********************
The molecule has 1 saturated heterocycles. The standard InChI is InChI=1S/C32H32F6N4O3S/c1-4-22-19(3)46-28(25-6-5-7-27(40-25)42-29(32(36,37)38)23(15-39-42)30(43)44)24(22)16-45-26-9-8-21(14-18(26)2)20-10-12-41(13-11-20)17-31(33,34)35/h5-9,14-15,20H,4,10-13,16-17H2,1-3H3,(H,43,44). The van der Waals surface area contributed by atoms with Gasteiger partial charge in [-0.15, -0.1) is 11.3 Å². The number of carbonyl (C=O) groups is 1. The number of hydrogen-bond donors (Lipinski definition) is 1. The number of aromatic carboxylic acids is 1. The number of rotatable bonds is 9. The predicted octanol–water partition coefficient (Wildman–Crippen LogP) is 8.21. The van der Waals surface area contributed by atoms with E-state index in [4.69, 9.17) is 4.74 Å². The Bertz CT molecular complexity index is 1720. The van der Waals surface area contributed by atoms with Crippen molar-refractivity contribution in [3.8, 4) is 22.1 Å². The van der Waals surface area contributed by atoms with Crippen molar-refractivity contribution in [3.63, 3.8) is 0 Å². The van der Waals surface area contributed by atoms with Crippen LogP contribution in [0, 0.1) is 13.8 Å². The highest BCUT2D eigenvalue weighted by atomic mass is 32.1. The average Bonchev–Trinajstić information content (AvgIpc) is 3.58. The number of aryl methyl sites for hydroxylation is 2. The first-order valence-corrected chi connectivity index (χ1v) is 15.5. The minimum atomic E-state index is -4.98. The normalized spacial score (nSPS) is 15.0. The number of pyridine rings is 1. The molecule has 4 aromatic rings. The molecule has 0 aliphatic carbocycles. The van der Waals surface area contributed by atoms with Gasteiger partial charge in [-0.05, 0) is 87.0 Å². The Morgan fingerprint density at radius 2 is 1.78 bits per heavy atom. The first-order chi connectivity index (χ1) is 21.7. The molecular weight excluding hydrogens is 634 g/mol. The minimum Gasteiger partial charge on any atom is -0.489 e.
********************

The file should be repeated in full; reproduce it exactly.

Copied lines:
The molecule has 1 saturated heterocycles. The standard InChI is InChI=1S/C32H32F6N4O3S/c1-4-22-19(3)46-28(25-6-5-7-27(40-25)42-29(32(36,37)38)23(15-39-42)30(43)44)24(22)16-45-26-9-8-21(14-18(26)2)20-10-12-41(13-11-20)17-31(33,34)35/h5-9,14-15,20H,4,10-13,16-17H2,1-3H3,(H,43,44). The van der Waals surface area contributed by atoms with Gasteiger partial charge in [-0.15, -0.1) is 11.3 Å². The number of carbonyl (C=O) groups is 1. The number of hydrogen-bond donors (Lipinski definition) is 1. The number of aromatic carboxylic acids is 1. The number of rotatable bonds is 9. The predicted octanol–water partition coefficient (Wildman–Crippen LogP) is 8.21. The van der Waals surface area contributed by atoms with E-state index in [4.69, 9.17) is 4.74 Å². The Bertz CT molecular complexity index is 1720. The van der Waals surface area contributed by atoms with Crippen molar-refractivity contribution in [3.8, 4) is 22.1 Å². The van der Waals surface area contributed by atoms with Crippen molar-refractivity contribution in [3.63, 3.8) is 0 Å². The van der Waals surface area contributed by atoms with Crippen LogP contribution in [0, 0.1) is 13.8 Å². The highest BCUT2D eigenvalue weighted by atomic mass is 32.1. The average Bonchev–Trinajstić information content (AvgIpc) is 3.58. The number of aryl methyl sites for hydroxylation is 2. The first-order valence-corrected chi connectivity index (χ1v) is 15.5. The minimum atomic E-state index is -4.98. The normalized spacial score (nSPS) is 15.0. The number of pyridine rings is 1. The molecule has 4 aromatic rings. The molecule has 0 aliphatic carbocycles. The van der Waals surface area contributed by atoms with Gasteiger partial charge in [-0.05, 0) is 87.0 Å². The Morgan fingerprint density at radius 2 is 1.78 bits per heavy atom. The first-order chi connectivity index (χ1) is 21.7. The molecular weight excluding hydrogens is 634 g/mol. The minimum Gasteiger partial charge on any atom is -0.489 e.